Public reflection is frightening but also energizing, whether it be in the context of a company, a community organization, a family, a marriage, or any other organized human endeavor. A leader must sponsor that activity in a way that solicits candor and rewards real insight, even when painful. The turning of the new year is a perfect opportunity to engage in that activity.

The key is open ended, non-threatening questions that solicit rather than inhibit consideration. Let me suggest two simple new year’s questions you may want to pose to your organization. I find it often helpful to give people time to reflect on them before they are discussed together:

1)    What one thing do you wish you could do-over in 2013?

2)    On a scale of 1-10 with 1 being “hopeless” and 10 being “irrationally exuberant” what number would you choose to reflect your own expectations of 2014 compared to 2013? (use the 1-10 scale because I have found that it is extremely difficult for people to assign a number without explaining themselves)

Set aside some time at an upcoming staff or team meeting, family dinner, evening with your spouse, and pose the two New Year’s questions above. Take part when it is your turn (if you are the group’s leader you may want to go last so as not to influence other answers). When it is someone else’s turn, listen for what is said and for how it is communicated. Insofar as anything reflects on you do not be defensive, do not justify or rationalize, do not attempt to fix. Just listen.

Through these exercises we often discover just how life moves on a ragged course at its own pace. In my very early days as a young professional I was the executive assistant to the CEO of a large Fortune 500 company so I often had to meet with the CEO in his office. As I stepped through the doors of the executive suite I always noted the two pieces of art that greeted me. On the left wall of the entry hall was a large abstract expressionist painting with splashes of tumultuous color. Directly across on the right was a placid, quiet Japanese screen of a calm pastoral setting. In my youthful conceit I thought the two incongruent styles silly together. But over the next 35 years in business I would think of them often. I realized only with experience that as I passed between those two artworks I modeled the fine line every executive should walk, between order on one side and chaos on the other, equally appreciative of the contributions of both.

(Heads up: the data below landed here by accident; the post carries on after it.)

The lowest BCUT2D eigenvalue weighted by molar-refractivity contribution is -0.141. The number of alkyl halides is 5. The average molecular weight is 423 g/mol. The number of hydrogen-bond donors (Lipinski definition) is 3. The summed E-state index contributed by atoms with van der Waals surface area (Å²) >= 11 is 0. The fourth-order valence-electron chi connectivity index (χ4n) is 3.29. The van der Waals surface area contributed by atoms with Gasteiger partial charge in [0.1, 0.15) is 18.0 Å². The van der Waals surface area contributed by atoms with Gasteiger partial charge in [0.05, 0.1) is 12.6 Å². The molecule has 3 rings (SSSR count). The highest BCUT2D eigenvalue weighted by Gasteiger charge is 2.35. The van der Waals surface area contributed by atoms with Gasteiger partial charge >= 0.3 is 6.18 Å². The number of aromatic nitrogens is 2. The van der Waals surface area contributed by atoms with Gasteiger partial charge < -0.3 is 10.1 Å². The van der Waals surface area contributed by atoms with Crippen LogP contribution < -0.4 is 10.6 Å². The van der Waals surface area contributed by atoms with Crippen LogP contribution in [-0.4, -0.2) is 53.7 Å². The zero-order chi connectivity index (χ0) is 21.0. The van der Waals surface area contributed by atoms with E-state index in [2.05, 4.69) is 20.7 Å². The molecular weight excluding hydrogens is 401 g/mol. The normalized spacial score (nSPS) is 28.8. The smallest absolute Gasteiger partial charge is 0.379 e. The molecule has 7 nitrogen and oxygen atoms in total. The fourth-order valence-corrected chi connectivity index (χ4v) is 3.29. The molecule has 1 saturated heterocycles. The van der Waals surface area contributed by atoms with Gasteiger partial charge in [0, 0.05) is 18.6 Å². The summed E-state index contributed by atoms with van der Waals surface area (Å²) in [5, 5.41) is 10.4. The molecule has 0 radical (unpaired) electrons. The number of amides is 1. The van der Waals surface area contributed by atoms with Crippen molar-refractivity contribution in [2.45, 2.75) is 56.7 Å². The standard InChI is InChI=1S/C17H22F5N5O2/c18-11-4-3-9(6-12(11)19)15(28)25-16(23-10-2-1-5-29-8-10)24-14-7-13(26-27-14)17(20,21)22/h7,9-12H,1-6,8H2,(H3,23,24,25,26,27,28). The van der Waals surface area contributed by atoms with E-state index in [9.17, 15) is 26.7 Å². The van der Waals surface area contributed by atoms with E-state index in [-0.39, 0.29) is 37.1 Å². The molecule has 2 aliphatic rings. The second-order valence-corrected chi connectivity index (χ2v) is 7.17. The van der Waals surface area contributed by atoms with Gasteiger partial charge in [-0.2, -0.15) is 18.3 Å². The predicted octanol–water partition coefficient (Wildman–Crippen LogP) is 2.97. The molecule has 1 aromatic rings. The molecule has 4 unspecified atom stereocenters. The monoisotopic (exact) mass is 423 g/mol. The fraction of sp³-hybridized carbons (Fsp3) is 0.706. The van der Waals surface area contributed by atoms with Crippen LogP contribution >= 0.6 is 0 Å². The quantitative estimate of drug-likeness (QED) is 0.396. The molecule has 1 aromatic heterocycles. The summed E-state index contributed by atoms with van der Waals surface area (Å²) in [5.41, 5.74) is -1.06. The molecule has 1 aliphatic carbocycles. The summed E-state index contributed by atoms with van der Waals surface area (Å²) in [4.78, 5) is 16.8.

Of course, maybe that is simply just another way of saying “our ability to achieve our projected results is dependent on many factors which are outside management’s control.”

Happy New Year from The Stubborn Glebe!

Application: Take some time to ask your team, your organization, your family the two new year questions.